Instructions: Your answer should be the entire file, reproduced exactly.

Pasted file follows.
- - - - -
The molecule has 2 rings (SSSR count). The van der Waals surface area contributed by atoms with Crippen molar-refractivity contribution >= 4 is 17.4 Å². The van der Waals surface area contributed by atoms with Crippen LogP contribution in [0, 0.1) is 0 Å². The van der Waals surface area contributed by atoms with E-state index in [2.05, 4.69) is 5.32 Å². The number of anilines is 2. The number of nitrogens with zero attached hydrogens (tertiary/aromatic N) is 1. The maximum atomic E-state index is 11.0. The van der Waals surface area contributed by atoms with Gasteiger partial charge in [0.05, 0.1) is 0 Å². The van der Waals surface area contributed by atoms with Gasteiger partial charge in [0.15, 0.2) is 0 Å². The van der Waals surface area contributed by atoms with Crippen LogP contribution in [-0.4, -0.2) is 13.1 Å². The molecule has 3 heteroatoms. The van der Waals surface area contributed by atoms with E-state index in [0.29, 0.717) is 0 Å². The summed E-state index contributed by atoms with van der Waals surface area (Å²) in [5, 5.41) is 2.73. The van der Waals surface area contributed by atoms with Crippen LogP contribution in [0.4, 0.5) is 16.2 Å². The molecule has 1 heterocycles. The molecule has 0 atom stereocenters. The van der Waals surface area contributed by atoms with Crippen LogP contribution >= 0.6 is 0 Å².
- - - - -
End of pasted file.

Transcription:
The molecule has 2 rings (SSSR count). The van der Waals surface area contributed by atoms with Crippen molar-refractivity contribution >= 4 is 17.4 Å². The van der Waals surface area contributed by atoms with Crippen LogP contribution in [0, 0.1) is 0 Å². The van der Waals surface area contributed by atoms with E-state index in [2.05, 4.69) is 5.32 Å². The number of anilines is 2. The number of nitrogens with zero attached hydrogens (tertiary/aromatic N) is 1. The maximum atomic E-state index is 11.0. The van der Waals surface area contributed by atoms with Gasteiger partial charge in [0.05, 0.1) is 0 Å². The van der Waals surface area contributed by atoms with Gasteiger partial charge in [0.15, 0.2) is 0 Å². The van der Waals surface area contributed by atoms with Crippen LogP contribution in [-0.4, -0.2) is 13.1 Å². The molecule has 3 heteroatoms. The van der Waals surface area contributed by atoms with E-state index in [0.29, 0.717) is 0 Å². The summed E-state index contributed by atoms with van der Waals surface area (Å²) in [5, 5.41) is 2.73. The van der Waals surface area contributed by atoms with Crippen LogP contribution in [0.4, 0.5) is 16.2 Å². The molecule has 1 heterocycles. The molecule has 0 atom stereocenters. The van der Waals surface area contributed by atoms with Crippen LogP contribution >= 0.6 is 0 Å².